Hopping meets with APHA leaders, sees bigger role for optometrists in ‘rewired’ public health care system

December 1, 2012

Optometry’s role in a rapidly changing public health system was the topic as AOA President Ronald Hopping, O.D., MPH, met with top American Public Health Association (APHA) leaders – including APHA President Melvin Shipp, O.D., Dr.PH, MPH – and experts in a half dozen specialized public health fields during the APHA 140th Annual Meeting and Exposition, Oct, 27-31, in San Francisco.

“We’re exploring new ideas, new partnerships and new approaches to address issues critical to both the profession of optometry and the public health system,” Dr. Hopping said, echoing a conference theme.

In addition to APHA leaders, Dr. Hopping met with Thomas R. Frieden, M.D., director of the U.S. Centers for Disease Control and Prevention during the meeting.

The American public health system is in a virtual “state of crisis” as the result of anticipated funding cutbacks at the federal, state, and local levels. Dr. Shipp told AOA News shortly after assuming leadership of the 30,000-member public health association last year.

Those funding cutbacks come just as demand for public health services is increasing with changes in the U.S. economy and as studies continue to uncover disparities in the nation’s health care system, Dr. Shipp added.

This year’s APHA midyear meeting focused largely on “rewiring” the American public health care system to address growing demand for services amid increasing financial restraints, Dr. Shipp said.

“Optometrists must play a prominent role in a revamped public health system,” Dr. Hopping emphasized. “Public health must meet the growing demand for eye and vision care. Moreover, optometrists often service as a point of entry to the health care system, diagnosing ocular manifestations of systemic conditions that often occur at higher rates of frequency in disadvantaged and underserved populations.”

“Yet within the low income population served by federal qualified community health centers, as many as 7.5 million children are going without access to comprehensive primary care optometry vision services, and these numbers will soon swell to over 9 million,” noted Michael Duenas, O.D., AOA chief public health officer, citing data from the U.S. Health Resources Services Administration (HRSA), 2010 Uniform Data System (UDS) metrics.

During two days of meetings at the APHA conference, Dr. Hopping outlined strategies by which the public health system can more effectively provide eye and vision care, despite economic constraints, and how optometry can enhance public health’s mission to provide care for the underserved.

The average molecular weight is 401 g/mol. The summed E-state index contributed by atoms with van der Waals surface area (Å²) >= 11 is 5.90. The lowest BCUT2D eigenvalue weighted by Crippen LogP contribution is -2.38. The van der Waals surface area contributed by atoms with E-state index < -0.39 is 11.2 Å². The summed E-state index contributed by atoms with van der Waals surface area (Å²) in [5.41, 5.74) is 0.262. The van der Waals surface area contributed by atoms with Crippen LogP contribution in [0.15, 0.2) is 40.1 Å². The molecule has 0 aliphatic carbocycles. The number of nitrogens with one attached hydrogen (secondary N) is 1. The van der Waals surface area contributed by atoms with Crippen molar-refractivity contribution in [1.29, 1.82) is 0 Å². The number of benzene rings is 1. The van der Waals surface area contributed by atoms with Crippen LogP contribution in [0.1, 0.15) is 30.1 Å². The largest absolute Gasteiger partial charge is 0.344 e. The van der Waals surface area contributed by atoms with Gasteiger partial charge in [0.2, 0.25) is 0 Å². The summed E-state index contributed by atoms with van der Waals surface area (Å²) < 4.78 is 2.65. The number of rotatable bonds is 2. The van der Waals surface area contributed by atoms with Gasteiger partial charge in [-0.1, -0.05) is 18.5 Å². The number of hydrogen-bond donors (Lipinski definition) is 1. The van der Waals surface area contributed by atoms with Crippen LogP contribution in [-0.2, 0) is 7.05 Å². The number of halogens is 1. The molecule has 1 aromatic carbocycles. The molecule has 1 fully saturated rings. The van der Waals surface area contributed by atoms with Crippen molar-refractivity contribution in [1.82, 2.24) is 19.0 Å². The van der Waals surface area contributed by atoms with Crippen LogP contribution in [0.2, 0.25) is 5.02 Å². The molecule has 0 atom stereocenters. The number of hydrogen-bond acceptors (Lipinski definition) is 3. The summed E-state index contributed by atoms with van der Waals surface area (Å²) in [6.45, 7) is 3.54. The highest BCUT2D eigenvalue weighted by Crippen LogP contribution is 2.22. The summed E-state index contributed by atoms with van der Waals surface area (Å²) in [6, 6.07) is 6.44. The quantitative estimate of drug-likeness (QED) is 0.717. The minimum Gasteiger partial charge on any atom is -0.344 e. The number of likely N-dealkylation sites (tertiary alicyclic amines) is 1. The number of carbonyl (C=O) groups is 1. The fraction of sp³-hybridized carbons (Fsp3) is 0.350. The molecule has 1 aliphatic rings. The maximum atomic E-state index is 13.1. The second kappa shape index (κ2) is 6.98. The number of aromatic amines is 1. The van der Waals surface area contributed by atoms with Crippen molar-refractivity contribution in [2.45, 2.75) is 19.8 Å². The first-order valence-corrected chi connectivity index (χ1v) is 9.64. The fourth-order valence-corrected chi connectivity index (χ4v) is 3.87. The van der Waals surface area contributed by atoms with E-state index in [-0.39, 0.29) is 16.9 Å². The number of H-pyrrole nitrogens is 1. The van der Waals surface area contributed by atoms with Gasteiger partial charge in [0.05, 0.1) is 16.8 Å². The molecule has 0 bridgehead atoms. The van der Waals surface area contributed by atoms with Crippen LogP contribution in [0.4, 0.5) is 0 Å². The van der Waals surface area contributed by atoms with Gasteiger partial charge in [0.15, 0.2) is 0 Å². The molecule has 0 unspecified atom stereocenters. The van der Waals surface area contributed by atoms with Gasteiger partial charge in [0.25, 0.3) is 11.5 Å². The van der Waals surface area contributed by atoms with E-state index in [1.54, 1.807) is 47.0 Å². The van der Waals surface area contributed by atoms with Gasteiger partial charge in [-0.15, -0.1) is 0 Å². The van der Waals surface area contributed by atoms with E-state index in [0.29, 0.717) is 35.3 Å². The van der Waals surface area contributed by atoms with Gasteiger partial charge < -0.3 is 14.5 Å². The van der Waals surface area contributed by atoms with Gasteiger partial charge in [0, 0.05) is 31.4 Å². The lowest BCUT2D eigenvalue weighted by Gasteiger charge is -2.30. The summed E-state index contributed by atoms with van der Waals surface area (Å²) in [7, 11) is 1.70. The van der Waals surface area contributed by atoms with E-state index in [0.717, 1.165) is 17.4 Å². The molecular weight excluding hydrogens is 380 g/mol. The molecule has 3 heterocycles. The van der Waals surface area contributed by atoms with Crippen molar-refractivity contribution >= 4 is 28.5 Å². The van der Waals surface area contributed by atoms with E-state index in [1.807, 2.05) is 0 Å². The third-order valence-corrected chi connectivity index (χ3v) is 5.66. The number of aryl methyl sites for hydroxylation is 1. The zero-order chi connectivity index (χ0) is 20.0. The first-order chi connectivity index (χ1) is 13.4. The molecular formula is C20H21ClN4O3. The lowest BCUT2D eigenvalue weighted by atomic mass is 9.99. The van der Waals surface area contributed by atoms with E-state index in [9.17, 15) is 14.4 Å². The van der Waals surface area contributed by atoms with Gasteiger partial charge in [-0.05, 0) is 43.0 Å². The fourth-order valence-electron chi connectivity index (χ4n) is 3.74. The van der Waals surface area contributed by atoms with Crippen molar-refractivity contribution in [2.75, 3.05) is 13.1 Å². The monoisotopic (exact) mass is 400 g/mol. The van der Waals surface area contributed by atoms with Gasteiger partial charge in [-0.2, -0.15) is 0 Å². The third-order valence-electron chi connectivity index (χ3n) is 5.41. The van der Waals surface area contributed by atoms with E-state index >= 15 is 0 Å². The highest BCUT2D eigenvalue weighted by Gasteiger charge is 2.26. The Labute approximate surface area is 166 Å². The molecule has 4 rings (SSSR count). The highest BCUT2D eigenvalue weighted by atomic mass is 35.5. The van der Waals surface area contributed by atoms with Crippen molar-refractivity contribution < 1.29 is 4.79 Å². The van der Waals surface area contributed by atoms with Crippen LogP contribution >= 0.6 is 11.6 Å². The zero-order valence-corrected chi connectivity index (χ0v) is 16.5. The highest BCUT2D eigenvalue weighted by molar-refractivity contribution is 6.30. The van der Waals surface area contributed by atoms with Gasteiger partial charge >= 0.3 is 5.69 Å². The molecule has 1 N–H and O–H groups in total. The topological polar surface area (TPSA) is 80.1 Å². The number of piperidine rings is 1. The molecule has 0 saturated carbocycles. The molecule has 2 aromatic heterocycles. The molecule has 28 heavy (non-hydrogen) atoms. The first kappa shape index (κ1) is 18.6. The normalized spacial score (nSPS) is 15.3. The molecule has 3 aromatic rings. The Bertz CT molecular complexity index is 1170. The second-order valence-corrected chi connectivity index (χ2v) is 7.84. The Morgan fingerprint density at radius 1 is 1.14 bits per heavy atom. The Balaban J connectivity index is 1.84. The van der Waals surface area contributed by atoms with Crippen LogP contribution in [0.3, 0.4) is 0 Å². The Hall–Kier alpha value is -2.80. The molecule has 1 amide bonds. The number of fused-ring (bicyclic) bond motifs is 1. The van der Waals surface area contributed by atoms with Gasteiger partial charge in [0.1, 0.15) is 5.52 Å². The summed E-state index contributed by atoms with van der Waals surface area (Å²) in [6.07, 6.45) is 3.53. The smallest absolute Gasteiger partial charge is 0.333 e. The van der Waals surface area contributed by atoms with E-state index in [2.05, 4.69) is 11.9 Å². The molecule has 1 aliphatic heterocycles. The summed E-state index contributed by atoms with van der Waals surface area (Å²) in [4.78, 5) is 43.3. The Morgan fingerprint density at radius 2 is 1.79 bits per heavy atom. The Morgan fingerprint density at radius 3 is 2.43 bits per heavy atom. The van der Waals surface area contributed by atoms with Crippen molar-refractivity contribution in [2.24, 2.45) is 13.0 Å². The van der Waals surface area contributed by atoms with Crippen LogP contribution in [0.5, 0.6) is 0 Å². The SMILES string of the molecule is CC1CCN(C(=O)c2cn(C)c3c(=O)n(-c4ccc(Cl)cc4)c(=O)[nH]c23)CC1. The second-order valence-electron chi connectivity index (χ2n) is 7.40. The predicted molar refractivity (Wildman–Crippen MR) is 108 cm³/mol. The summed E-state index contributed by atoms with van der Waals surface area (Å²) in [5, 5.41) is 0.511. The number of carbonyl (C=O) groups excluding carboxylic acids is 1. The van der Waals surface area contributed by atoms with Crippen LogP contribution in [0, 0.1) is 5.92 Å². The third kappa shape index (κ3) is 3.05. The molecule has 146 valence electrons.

The intensive round of talks included discussions with the following APHA sections:

  • Aging and Public Health Section
  • Alcohol, Tobacco and Other Drugs
  • Environment
  • Epidemiology
  • Injury Control and Emergency Health Services
  • Maternal and Child Health
  • Mental Health
  • Oral Health, and
  • School Health and Education Services.

During each meeting, Dr. Hopping provided specialized AOA fact sheets on the importance of optometry to each field of public health and opportunities for mutually beneficial interaction.

AOA members interested in working with local public health officials to address eye care-related issues can access the AOA public health fact sheet on the AOA website public health page (www.aoa.org/x4778.xml).

“For example, many in the field of injury control and emergency health services may not yet be aware of the role optometrists can play in preventing injuries through the dispensing of protective eyewear or in reducing the need for expensive emergency room care by providing emergency eye care in their practices,” Dr. Hopping said. “Conversely, many optometrists may not yet realize the important role they could play in reducing tobacco use and alcohol abuse by counseling patients on how these substances can be a contributing factor in cataracts and other eye conditions.”

Expanded participation by optometry in public health will not only be important in caring for underserved populations but, ultimately, meeting the health care needs of America as a whole, Dr. Hopping said.

The American health care system is moving rapidly towards new coordinated care models, such medical homes and accountable care organizations, based on concepts first developed in public health, Dr. Hopping said.

“In demonstrating the critical role optometry can play in the public health system of today, we can help to ensure optometry’s place in the coordinated care system that will serve much of the U.S. population in the not-to-distant future,” Dr. Hopping said.

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